I’m probably missing something but what’s the purpose of a screwdriver if clutched impacts exist?
Jeff, I was thinking pretty much the same thing regarding this screwdriver I don’t really see the use for it, maybe it’s ideal for certain jobs. But at this point it’s not something I’d run out to spend my money on.
Impact drivers sometimes have too much torque for certain applications such as cabnet builders… Impact drivers could drive the screw in too far. That’s my guess…
Which impact drivers have a clutch? All of the ones I’ve seen are all or nothing.
The screwdriver is designed for finish work and varied assembly/installation fastening jobs. It can certainly handle larger screws (we tested them with 3″ deck screws), but its 16 setting clutch allows for setting the perfect driving depth of fasteners.
As Ken mentioned, an impact might overdrive smaller fasteners, which can lead to time consuming and costly setbacks.
Both tools have their places and imho are more complementary than interchangeable.
Oh, I was confusing the black collar on the DC835 for a clutch.
Although pretty much every other cordless drill/driver has a clutch so why would someone need both the screwdriver and a drill driver? Both are offered in this new 12V Max line.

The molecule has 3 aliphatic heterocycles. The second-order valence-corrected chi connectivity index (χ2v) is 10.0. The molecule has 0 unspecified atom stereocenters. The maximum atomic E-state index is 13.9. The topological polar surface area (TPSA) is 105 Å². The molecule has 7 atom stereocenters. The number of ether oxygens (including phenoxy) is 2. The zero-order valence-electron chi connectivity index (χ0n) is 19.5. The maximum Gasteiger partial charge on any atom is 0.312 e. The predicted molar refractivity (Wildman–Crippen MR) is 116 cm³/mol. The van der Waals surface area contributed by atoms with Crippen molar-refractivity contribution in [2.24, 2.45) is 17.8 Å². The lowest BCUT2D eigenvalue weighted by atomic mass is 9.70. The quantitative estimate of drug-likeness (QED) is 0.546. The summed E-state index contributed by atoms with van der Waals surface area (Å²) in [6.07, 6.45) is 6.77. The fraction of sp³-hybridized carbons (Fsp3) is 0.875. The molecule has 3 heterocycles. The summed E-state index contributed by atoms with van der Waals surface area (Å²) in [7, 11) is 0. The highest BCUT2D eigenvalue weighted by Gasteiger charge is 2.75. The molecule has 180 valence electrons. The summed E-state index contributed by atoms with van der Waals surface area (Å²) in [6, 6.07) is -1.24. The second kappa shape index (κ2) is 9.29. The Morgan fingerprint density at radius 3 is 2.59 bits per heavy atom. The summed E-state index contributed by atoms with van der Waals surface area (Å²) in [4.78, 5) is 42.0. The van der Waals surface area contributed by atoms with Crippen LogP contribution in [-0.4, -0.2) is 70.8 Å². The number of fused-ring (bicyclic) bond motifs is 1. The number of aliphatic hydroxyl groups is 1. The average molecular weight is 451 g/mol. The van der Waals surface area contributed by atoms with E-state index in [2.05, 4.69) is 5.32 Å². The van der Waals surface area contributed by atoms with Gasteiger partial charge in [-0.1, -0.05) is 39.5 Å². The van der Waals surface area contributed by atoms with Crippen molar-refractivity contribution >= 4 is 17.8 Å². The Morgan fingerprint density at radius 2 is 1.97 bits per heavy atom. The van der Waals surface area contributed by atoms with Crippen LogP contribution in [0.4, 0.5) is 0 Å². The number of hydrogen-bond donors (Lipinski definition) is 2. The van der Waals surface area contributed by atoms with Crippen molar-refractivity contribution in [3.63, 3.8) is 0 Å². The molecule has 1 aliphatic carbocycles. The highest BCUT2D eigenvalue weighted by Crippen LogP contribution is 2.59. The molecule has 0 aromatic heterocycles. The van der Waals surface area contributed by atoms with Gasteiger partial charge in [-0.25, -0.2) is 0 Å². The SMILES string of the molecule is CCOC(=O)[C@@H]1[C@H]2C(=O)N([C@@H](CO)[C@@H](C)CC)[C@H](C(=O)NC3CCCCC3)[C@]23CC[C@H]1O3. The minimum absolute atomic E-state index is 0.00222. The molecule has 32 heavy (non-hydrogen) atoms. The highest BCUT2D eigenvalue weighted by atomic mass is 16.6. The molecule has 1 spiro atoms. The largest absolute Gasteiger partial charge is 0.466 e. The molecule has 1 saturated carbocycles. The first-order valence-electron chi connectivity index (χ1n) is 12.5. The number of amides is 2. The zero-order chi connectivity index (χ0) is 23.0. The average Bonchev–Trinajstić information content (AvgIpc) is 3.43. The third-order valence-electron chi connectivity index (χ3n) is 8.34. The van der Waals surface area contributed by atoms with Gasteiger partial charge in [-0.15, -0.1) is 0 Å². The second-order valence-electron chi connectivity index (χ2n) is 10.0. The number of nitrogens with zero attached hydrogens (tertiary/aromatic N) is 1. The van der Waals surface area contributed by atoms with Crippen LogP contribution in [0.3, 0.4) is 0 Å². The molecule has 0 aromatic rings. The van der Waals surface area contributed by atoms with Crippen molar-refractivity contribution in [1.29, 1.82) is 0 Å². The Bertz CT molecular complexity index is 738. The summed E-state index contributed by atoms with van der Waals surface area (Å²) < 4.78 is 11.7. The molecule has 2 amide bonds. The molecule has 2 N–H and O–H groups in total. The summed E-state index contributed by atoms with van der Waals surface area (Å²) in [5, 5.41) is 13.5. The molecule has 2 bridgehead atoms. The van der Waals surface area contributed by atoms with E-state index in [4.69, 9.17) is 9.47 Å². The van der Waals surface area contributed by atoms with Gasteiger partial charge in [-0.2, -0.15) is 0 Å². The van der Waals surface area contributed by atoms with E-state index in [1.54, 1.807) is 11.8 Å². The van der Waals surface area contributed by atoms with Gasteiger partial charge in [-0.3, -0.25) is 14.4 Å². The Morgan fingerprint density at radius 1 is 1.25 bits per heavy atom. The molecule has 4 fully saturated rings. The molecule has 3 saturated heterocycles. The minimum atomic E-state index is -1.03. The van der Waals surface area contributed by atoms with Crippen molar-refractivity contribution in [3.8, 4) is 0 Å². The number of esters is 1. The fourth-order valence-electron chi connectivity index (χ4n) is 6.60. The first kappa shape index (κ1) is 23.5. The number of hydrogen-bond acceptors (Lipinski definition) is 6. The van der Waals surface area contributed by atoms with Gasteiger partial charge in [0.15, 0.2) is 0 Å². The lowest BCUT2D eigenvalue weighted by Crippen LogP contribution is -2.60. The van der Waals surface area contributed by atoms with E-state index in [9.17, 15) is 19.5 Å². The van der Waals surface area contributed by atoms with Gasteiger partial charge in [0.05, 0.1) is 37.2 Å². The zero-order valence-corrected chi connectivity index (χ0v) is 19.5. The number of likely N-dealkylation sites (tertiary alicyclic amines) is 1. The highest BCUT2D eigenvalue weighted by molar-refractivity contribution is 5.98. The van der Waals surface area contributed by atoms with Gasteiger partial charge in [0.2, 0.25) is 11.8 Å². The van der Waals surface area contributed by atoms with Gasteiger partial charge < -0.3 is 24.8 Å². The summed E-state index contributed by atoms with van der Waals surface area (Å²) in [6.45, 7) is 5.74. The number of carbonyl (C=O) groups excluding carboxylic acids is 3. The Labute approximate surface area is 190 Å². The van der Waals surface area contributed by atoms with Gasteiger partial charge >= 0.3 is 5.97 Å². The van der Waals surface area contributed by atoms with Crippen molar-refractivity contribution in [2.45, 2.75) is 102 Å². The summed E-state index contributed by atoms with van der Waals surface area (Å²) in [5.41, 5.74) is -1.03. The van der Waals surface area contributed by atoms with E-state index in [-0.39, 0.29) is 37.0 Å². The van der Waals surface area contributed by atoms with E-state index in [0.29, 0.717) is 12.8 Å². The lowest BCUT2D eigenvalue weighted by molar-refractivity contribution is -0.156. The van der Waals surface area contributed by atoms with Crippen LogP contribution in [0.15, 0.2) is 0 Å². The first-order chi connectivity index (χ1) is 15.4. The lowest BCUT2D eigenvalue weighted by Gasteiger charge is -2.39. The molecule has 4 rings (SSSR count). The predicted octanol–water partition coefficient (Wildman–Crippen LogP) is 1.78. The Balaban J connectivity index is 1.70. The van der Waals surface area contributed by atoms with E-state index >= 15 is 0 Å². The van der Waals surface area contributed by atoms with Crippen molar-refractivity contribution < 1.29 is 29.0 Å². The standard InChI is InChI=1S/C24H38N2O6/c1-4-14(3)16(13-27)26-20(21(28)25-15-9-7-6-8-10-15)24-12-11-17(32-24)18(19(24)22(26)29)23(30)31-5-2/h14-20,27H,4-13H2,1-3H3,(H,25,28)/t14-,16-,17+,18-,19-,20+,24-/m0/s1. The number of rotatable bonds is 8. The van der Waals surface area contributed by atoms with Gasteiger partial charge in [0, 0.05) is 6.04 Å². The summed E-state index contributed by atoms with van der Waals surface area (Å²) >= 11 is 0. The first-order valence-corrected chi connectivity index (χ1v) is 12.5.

Well, there’s a reason Dewalt called the cordless driver a “screwdriver”. According to their internal documents, they designed the screwdriver primarily for fastening applications (95% if I recall correctly).
The 3/8″ drill/driver, on the other hand, is intended primarily for drilling (maybe 80%?) and only some fastening.
Feature and spec-wise, the screwdriver is compact and is more versatile for screw driving applications than the drill/driver. However, the drill/driver will be much more versatile for drilling jobs. In addition to the 3/8″ chuck (compared to the screwdriver’s 1/4″ hex chuck), the drill/driver has two speed settings and an overall higher speed (1500 rpm).
The drill/driver will be compact and lightweight, but not as much as the screwdriver is. I imagine that most users will pair the screwdriver with an 18V drill, whereas they might use the drill/driver as a standalone tool.
Don’t worry, a more formal summary preview post of the drill/driver is on the way.
Great review and love the feedback comments. Did you recieve your yet?